Town square: Sensibly shabby

 In Town Square

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It’s midafternoon and plenty hot. Teenage girls in bikinis saunter along Goldston’s Pier as toddlers with water wings splash below. Two girls stroll by holding Styrofoam cups, stabbing the slushy contents with plastic spoons. They walk up to the pavilion, where dings and beeps drift through the arcade, past the Dairy Queen, and into our imagination.

This is a classic summertime beach scene, down to the happy sounds of a carousel. There it is, outside the pavilion, an Allan Herschell merry-go-round built in 1947 with steeds made not of metal or fiberglass but hand-carved wood. Even with the boardwalk, hot dogs and french fries at Goldston’s Sandwich Shop, and the shops filled with wonderfully garish T-shirts, this beach isn’t The Beach, less than 60 miles east. For generations of southeastern North Carolinians, it’s like the pool at an oceanfront hotel. Why be satisfied with one body of water, when you can have two?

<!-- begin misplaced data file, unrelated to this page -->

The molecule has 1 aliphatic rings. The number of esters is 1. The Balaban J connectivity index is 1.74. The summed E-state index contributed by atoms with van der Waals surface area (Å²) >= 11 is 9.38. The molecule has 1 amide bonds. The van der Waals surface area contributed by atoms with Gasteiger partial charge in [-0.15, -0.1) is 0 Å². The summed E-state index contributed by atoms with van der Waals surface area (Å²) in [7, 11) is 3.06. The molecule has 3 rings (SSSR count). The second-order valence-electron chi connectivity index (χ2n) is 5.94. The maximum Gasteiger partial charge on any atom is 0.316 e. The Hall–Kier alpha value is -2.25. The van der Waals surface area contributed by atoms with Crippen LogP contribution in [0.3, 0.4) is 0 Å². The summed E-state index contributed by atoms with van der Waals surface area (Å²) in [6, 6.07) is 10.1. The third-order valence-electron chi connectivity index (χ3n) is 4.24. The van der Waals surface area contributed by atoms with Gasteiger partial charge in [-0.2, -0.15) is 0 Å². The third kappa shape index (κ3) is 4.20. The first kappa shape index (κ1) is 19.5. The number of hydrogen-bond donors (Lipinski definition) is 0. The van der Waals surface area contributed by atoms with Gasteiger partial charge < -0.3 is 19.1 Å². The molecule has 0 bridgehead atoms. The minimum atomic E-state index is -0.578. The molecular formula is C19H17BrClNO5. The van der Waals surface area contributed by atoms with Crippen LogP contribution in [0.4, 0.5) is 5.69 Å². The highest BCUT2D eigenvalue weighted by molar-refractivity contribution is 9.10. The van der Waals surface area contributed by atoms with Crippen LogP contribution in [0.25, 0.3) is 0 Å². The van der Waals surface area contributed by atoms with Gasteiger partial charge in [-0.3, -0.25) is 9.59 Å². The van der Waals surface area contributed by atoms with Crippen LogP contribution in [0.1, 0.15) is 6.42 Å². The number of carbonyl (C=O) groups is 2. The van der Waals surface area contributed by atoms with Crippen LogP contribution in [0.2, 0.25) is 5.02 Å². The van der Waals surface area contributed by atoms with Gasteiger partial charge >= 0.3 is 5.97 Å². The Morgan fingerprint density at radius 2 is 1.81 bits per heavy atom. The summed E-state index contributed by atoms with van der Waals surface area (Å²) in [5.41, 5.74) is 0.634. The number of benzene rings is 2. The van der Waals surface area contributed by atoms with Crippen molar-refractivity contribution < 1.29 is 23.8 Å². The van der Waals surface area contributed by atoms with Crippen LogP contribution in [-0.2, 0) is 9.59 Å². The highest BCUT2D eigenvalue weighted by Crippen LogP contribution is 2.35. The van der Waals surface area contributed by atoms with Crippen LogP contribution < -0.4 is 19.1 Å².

At this beach, the water is free of salt and jellyfish. Most of it is clear as a fountain, covering a little more than 2.5 square miles and reaching a depth of 12 feet. White Lake is technically not a lake but a Carolina bay marketed as the “Nation’s Safest Beach.” The sandy lake floor slopes gently, making no sudden drops, and there are no undercurrents that will drag you away or marine critters that will take a bite out of you. The last alligator, for what it’s worth, was spotted and killed in 1956.

Surrounding the water is the town of White Lake, which has about 800 year-round residents but swells to 10,000 people on any given summer weekend. Dawn Maynard, executive director of the Elizabethtown-White Lake Area Chamber of Commerce, says 200,000 people visit the lake throughout the summer. It’s an economic dynamo in Bladen County, where the biggest employer is the giant Smithfield Foods slaughterhouse in Tar Heel and the largest moneymaker is agriculture. In a state that ranks sixth nationally in blueberry production, Bladen ranks first among the 100 counties. All the summer lake lovers are a boon for mom-and-pop businesses in Elizabethtown, the county seat 7 miles away.

The lakeshore is ringed by cypress trees festooned with Spanish moss, and the town is chockablock with campgrounds, single-wide trailers, motels, cottages and houses. The median home value is $100,000, according to Berkshire Hathaway Home Services. One full-time lake dweller is Cathy Faircloth Kinlaw, who wrote White Lake: A Historical Tour of the Nation’s Safest Beach, published last year. “There were so many amazing things coming from this small community, someone needed to write it down,” she says.